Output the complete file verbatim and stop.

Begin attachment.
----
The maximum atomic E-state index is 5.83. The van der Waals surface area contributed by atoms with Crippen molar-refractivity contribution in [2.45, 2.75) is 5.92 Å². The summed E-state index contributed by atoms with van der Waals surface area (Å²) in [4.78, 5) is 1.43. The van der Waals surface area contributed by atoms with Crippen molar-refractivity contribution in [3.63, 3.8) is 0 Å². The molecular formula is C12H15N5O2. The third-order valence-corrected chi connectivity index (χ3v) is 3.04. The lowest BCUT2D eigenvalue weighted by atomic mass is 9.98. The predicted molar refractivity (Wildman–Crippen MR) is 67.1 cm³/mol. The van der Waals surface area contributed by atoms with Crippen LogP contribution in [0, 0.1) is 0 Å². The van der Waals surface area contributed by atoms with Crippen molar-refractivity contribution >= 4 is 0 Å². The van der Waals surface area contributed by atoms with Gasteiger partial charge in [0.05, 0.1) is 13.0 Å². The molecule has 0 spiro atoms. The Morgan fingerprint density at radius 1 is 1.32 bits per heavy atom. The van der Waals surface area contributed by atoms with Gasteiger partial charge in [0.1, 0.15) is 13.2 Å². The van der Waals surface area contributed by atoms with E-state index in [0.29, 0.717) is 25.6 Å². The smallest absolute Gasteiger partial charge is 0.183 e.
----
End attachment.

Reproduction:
The maximum atomic E-state index is 5.83. The van der Waals surface area contributed by atoms with Crippen molar-refractivity contribution in [2.45, 2.75) is 5.92 Å². The summed E-state index contributed by atoms with van der Waals surface area (Å²) in [4.78, 5) is 1.43. The van der Waals surface area contributed by atoms with Crippen molar-refractivity contribution in [3.63, 3.8) is 0 Å². The molecular formula is C12H15N5O2. The third-order valence-corrected chi connectivity index (χ3v) is 3.04. The lowest BCUT2D eigenvalue weighted by atomic mass is 9.98. The predicted molar refractivity (Wildman–Crippen MR) is 67.1 cm³/mol. The van der Waals surface area contributed by atoms with Crippen LogP contribution in [0, 0.1) is 0 Å². The van der Waals surface area contributed by atoms with Crippen molar-refractivity contribution >= 4 is 0 Å². The van der Waals surface area contributed by atoms with Gasteiger partial charge in [0.05, 0.1) is 13.0 Å². The molecule has 0 spiro atoms. The Morgan fingerprint density at radius 1 is 1.32 bits per heavy atom. The van der Waals surface area contributed by atoms with Gasteiger partial charge in [0.1, 0.15) is 13.2 Å². The van der Waals surface area contributed by atoms with E-state index in [0.29, 0.717) is 25.6 Å². The smallest absolute Gasteiger partial charge is 0.183 e.